Carmen Scurato is maneuvering for a gigantic document dump.
As director of policy and legal affairs at the National Hispanic Media Coalition, Scurato filed a Freedom of Information Act request with the Federal Communications Commission on May 1 in an effort to obtain all of the consumer complaints -- some 47,000 -- submitted to the agency since net neutrality went into effect in early 2015.
The Washington-based coalition, which advocates on a variety of issues, is challenging FCC Chairman Ajit Pai's assertion that the Open Internet Order, better known as net neutrality, has hurt consumers. She claims Pai's argument is specious and that his proposal to repeal net neutrality, the 218-page "Restoring Internet Freedom," would tip the scales in favor of the country's largest telecom companies.
One of those companies, Verizon Communications Inc. (VZ) , used to employ Pai as its associate general counsel. As FCC chairman, Pai now argues that net neutrality has hurt consumers by creating regulations that have prompted internet service providers such as Verizon to pull back on capital improvements to their networks and the introduction of new consumer services.
Scurato, however, isn't buying that argument.
The NHMC contends that net neutrality created a framework that gives consumers and businesses, large and small, a vehicle from which to voice complaints about how traffic moves, or doesn't move, on the internet. Disclosing reams of consumer input will offer insight into how net neutrality has functioned.
"It's possible that these complaints would show that consumers still have issues with their internet service providers, and the rules provide a mechanism in which to remedy that," Scurato said. "How can you have 47,000 complaints that consumers have submitted over two years that you're going to ignore in order to move forward with repealing these rules -- someone needs to review them."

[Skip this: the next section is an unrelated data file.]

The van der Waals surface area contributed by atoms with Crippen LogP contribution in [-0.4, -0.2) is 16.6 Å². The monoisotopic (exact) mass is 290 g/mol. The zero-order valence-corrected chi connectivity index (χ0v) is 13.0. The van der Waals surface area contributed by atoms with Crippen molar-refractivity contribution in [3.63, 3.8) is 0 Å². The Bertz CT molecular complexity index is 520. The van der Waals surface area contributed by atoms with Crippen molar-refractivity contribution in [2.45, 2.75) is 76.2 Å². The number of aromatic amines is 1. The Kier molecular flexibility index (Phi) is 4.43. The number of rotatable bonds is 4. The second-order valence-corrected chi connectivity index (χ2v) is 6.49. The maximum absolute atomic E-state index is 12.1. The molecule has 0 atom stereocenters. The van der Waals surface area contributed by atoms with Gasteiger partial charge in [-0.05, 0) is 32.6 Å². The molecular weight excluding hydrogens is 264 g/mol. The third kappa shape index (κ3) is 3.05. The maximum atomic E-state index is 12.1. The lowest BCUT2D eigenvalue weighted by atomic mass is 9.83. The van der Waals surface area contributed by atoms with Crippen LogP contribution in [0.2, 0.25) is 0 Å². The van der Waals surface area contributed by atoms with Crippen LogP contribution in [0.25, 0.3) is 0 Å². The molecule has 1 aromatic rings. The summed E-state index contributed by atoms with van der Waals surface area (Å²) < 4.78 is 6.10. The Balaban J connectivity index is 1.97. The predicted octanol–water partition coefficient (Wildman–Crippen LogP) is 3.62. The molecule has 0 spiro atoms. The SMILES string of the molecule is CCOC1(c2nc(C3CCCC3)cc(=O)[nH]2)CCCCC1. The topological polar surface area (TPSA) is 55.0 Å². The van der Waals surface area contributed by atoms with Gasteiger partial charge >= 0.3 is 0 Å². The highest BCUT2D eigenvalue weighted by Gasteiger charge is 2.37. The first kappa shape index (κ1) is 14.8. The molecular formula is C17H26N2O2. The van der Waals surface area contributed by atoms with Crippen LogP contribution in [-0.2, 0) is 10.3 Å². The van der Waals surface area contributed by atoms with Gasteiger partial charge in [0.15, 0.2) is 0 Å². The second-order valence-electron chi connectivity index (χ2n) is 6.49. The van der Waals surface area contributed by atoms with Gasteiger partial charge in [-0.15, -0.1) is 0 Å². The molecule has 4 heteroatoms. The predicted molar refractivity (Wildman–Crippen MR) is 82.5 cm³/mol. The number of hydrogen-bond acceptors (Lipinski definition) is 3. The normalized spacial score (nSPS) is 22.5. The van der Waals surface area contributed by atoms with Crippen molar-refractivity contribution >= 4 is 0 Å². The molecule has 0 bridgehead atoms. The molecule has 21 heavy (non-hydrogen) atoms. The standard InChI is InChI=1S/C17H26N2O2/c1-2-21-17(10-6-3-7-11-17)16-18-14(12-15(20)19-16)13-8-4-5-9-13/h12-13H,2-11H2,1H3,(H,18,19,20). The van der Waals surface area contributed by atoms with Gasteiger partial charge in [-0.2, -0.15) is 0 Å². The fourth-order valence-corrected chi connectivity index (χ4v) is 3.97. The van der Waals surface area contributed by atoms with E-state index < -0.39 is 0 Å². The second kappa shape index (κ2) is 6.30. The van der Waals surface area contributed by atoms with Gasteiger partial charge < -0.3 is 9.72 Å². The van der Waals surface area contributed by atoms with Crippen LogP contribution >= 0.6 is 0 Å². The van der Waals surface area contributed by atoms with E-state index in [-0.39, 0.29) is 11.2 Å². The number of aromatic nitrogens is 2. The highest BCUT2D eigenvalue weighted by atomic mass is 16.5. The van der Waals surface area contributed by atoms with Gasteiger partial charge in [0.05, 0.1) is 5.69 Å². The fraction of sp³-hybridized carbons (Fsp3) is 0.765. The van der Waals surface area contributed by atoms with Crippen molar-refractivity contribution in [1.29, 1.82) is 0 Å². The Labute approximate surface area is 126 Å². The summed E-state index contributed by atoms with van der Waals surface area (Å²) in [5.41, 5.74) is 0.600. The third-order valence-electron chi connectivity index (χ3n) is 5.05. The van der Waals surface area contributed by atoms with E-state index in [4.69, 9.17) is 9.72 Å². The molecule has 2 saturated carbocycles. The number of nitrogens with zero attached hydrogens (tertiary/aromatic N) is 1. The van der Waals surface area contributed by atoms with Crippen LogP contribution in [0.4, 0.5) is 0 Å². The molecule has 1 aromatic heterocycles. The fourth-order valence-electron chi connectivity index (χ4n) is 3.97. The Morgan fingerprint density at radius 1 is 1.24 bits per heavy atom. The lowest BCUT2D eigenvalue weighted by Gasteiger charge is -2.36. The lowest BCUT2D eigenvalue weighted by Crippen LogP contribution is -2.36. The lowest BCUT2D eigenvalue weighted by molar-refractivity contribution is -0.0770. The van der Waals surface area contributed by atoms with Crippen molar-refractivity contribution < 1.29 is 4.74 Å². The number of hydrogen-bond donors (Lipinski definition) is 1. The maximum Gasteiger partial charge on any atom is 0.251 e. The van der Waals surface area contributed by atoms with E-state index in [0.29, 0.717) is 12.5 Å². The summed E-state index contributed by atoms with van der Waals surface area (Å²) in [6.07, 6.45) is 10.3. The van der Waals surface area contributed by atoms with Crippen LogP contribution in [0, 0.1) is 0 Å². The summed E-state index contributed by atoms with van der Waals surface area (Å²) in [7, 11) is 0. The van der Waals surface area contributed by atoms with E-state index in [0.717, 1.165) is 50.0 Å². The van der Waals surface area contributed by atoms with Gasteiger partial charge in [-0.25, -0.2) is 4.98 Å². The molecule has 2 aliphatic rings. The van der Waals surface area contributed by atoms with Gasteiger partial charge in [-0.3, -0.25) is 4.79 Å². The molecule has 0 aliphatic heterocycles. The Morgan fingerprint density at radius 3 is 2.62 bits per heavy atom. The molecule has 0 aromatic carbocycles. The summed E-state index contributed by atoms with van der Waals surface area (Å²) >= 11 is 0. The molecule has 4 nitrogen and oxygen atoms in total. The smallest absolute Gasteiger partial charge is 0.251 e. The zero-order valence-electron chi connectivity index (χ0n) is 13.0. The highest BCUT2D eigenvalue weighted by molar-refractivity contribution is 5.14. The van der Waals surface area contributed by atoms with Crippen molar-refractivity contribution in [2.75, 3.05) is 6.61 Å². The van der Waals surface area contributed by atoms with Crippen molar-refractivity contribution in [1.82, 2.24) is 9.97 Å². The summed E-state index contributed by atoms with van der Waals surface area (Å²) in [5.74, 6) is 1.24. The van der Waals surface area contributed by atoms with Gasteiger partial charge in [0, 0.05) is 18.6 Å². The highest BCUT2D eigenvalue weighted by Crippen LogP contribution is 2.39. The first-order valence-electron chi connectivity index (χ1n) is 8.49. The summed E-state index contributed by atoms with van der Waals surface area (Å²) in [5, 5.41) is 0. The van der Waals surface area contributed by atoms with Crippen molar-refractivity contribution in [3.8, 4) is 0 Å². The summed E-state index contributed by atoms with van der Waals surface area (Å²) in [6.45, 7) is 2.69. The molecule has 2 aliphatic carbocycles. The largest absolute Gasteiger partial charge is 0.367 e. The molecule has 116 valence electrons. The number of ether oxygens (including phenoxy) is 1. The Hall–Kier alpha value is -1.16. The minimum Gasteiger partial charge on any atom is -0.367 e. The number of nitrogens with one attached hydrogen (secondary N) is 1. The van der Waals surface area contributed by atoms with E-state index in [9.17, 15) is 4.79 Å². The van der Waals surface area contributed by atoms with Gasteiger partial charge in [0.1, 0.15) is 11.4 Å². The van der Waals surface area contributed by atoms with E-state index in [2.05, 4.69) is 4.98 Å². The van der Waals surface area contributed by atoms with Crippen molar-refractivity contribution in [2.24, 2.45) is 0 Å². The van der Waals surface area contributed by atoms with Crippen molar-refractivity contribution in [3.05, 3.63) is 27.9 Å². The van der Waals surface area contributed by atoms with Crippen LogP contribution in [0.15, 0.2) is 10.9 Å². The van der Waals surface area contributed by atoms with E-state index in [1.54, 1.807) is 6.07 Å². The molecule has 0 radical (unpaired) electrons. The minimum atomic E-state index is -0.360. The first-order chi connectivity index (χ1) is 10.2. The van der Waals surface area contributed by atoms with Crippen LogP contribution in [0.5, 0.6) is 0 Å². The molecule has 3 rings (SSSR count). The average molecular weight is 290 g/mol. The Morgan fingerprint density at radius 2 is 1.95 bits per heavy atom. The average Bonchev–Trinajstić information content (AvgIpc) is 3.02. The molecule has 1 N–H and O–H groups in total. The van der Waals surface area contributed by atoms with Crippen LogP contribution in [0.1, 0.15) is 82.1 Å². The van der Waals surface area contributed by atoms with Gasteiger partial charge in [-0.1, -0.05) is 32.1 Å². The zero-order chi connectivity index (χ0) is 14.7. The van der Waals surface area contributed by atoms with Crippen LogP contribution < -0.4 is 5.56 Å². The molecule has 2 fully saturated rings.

Via email, an FCC spokesman confirmed the commission had received the coalition's FOIA request but declined comment.
Scurato's push to make the complaints public comes as net neutrality proponents wage a Day of Action and advocates on both sides of the issue submit comments to the FCC about Pai's proposal to repeal the 2015 Open Internet Order. The deadline for initial comments is Monday, while a second round of public input ends on Aug. 16.
Pai's "Restoring Internet Freedom" proposal would reclassify the internet as an information service rather than as a telecommunication service as mandated by Title II of the Communications Act of 1934. The change in classification would remove a "no unreasonable interference/disadvantage" conduct standard as well as rules to prevent so-called blocking, throttling or paid prioritization.
"We aim to restore the market-based policies necessary to preserve the future of Internet Freedom and to reverse the decline in infrastructure investment, innovation and options for consumers put into motion by the FCC in 2015," the document says.
As for internet users, Pai's proposal asks: "Is there is evidence of actual harm to consumers sufficient to support maintaining the Title II telecommunications service classification for broadband internet service?" And later, "Is there any evidence, for example, that consumers' online experiences and internet access have improved due to policies adopted in the Title II order?"
Scurato looks to find out.
"I don't think the commission has done their own internal analysis of the role they've played in the enforcement of these rules," she said. "If you get rid of these rules, who is there to protect the consumer?"
In Pai's view, internet users already have recourse through the commission's own Consumer and Governmental Affairs Bureau. On that point, the Republican commissioner wants to close the office of the Open Internet Ombudsperson, a position created by the Open Internet Order within its consumer bureau to assist individuals and organizations with questions or complaints around net neutrality rules.
Pai has argued the position is unnecessary and just another onerous layer of regulation on internet service providers. Pai's "Restoring Internet Freedom" proposal is supported by the U.S. Chamber of Commerce.
While proponents of net neutrality challenge Pai's assertion that the Open Internet Order has put a brake on infrastructure investments, Scurato said the focus of debate in the coming weeks should be on individuals and businesses that use the internet. Unveiling those consumer complaints, she said, might shed light on whether net neutrality has been as bad for consumers as Pai insists it has.